CAR lives with a Toyota Supra: don’t miss our long-term test
Isn’t the Supra basically a BMW Z4 with a different body?
Yes and no; the Supra and Z4 are twins, built upon the same platform at the same plant in Graz, Austria and they share much of the same hardware, including the same single-turbo 3.0-litre straight-six and eight-speed torque converter auto gearbox (though the manual Supra uses a bespoke, non-BMW transmission).
Chief engineer Tetsuya Tada explains that when he and his opposite number at BMW opened talks, a pure two-seater sports car was a premise that took some convincing for both companies, but eventually he won them over. ‘We discussed what type of sports car we’d make, and what had already been decided: Toyota would make a coupe and BMW would make a convertible. We had a look across the market at what vehicles offered a coupe and a convertible on the same platform, and it was only the Porsche Cayman and Boxster. [So,] let’s say Toyota will try and beat the Cayman and BMW will beat the Boxster. Then we took the time to try and come up with the platform elements.’
The Supra’s engineers talk of three pillars: a very short wheelbase (shorter even than the Toyota GT86, but with larger wheels), wide track widths and a low centre of gravity (lower again than the boxer-engined GT86, despite the Supra’s taller-sited in-line six). Tada says a straight-six engine, in-keeping with Supra heritage, was a must-have from the beginning, and a major reason to partner with BMW.
According to Toyota’s side of the story, once the components had been chosen – the majority of which are sourced from BMW, including some suspension components from the BMW M3 – the two companies developed the two cars entirely separately. They were styled in separate studios and there was no overlap between the development – Toyota says its engineers didn’t even drive the Z4 prototypes, and vice versa.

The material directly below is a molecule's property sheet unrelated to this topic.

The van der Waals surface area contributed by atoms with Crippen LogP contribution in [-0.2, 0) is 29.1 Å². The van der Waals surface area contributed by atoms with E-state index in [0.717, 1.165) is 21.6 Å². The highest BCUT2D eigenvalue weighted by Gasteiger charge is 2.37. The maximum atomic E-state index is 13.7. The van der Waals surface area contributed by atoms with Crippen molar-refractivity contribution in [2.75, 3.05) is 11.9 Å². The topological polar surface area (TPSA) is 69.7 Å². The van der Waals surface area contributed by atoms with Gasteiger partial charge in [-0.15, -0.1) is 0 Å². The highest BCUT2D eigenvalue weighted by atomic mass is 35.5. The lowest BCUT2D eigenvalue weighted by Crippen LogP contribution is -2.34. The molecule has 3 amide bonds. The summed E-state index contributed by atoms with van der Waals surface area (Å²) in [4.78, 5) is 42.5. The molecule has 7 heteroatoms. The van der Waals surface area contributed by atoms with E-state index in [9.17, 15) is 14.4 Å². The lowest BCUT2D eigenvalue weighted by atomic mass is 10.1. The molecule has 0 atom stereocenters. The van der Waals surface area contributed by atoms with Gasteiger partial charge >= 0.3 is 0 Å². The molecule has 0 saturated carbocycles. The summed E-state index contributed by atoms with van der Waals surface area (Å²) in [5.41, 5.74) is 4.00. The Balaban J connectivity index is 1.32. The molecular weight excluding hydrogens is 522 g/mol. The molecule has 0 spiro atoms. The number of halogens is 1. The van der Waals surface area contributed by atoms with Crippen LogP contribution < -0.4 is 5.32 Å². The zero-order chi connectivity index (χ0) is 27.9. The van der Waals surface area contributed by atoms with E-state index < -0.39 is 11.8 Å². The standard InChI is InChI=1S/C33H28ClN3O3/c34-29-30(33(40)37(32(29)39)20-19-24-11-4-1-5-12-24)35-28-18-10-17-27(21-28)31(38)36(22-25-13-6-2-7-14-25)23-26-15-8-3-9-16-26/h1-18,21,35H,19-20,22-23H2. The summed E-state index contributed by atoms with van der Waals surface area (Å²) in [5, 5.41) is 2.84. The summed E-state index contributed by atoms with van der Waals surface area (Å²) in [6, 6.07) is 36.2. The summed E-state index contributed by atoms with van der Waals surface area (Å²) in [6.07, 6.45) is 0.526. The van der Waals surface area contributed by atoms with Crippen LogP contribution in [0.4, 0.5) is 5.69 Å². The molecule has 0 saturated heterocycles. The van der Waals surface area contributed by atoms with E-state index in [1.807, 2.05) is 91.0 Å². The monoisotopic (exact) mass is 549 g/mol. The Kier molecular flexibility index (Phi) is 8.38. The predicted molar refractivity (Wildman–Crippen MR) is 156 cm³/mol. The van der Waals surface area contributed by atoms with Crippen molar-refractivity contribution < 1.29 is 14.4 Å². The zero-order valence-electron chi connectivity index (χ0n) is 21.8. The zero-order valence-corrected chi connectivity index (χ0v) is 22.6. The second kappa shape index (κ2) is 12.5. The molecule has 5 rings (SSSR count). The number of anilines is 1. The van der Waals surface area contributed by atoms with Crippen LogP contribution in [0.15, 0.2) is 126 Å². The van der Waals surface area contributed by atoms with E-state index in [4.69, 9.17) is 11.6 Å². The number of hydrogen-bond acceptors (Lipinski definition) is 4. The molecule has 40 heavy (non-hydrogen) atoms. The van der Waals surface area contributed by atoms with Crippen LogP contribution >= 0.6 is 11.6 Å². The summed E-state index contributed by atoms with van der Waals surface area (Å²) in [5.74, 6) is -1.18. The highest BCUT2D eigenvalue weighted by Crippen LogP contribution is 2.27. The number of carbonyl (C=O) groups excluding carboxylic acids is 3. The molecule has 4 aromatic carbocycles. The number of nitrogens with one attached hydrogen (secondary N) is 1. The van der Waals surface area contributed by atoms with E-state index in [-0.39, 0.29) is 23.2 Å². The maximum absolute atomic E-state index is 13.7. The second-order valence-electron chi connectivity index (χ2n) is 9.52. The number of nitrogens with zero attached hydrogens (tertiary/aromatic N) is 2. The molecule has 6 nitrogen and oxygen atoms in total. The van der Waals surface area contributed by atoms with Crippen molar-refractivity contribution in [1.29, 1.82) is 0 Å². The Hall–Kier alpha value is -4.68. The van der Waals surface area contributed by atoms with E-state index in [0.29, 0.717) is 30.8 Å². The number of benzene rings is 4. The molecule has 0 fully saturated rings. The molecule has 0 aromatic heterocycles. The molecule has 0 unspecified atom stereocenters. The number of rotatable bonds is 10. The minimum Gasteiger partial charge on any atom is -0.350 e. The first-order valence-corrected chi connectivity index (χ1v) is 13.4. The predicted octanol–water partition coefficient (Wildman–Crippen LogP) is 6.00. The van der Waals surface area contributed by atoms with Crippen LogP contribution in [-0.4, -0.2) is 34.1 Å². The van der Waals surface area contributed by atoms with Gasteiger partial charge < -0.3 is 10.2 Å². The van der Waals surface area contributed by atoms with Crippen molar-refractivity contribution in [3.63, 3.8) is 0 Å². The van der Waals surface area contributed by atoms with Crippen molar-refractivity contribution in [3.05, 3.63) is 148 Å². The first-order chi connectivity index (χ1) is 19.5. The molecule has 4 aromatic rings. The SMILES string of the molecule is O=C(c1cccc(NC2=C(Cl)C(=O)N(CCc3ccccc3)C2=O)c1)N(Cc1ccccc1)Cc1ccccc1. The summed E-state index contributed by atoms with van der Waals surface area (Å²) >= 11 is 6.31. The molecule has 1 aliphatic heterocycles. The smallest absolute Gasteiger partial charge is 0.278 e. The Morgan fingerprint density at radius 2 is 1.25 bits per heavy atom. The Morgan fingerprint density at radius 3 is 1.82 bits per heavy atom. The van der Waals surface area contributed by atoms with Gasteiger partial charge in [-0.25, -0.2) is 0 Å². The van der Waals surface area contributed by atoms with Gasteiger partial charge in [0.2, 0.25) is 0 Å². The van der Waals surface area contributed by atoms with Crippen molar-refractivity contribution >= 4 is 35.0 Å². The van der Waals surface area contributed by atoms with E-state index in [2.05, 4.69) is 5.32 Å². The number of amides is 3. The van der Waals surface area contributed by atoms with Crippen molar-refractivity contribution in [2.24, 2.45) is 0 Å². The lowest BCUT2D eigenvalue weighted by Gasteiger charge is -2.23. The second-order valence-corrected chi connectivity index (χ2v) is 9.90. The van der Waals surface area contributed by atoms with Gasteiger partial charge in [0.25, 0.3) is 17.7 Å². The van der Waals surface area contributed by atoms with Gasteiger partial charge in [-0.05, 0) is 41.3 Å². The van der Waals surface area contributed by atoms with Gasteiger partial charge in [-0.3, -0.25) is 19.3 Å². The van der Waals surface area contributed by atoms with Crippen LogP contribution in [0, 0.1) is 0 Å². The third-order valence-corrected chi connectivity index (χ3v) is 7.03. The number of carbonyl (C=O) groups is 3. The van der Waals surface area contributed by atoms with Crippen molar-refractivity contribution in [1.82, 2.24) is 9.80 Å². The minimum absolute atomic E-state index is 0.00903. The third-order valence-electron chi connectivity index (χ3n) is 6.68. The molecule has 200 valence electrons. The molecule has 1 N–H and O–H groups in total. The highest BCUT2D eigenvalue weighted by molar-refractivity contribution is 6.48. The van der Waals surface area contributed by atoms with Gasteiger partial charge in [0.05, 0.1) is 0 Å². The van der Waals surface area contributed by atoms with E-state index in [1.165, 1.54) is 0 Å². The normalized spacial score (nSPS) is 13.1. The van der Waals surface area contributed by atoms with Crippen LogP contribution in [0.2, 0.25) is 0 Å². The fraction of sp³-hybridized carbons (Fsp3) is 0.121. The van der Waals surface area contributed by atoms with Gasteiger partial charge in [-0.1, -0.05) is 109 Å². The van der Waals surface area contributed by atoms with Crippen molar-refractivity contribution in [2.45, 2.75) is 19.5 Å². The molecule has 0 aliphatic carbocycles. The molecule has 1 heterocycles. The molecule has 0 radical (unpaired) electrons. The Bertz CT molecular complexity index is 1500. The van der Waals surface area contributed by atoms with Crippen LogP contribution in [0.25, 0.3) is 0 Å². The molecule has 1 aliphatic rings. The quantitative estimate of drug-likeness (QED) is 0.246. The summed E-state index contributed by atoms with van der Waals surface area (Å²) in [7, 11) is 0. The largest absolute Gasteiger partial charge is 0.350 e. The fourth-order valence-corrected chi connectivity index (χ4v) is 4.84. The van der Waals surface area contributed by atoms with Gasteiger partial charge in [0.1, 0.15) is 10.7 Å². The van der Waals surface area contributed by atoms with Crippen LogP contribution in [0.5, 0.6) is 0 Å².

Tada says the first time he drove the Z4 was a final pre-production prototype just before it launched, and the Supra’s chief test driver Herwig Daenens told us he is still yet to drive a Z4.
While the two cars share the same hardware, the two teams have developed different settings for the suspension and electronics – of which there are plenty on this car, with an active differential, adaptive dampers and electric power steering.
What’s the new Supra like to sit in?
Unsurprisingly, rather like a Z4 – you can recognise plenty of shared components, not least practically all of the switchgear, the iDrive multimedia system and its rotary controller, the door handles and more. The two cars do have a distinct character, however. The Supra’s darker colour palette and the continuous strip across the dashboard that delineates the air vents helps make the dash feel wider, lower and more sports car-y compared with the Z4’s more saloon-esque atmosphere. The downside is that in some places the Supra’s interior feels a little cheaper in its materials and surfaces. In places it feels a little more downmarket than its lofty £50k+ price might suggest, carbonfibre centre console aside.
The instrument cluster feels more like that of a proper sports car than the Z4, with a large central tacho with an attractive 3D effect style, and a large-writ gear indicator – a welcome antidote to the Where’s Wally gear readout lost in the Z4’s digital instrument panel.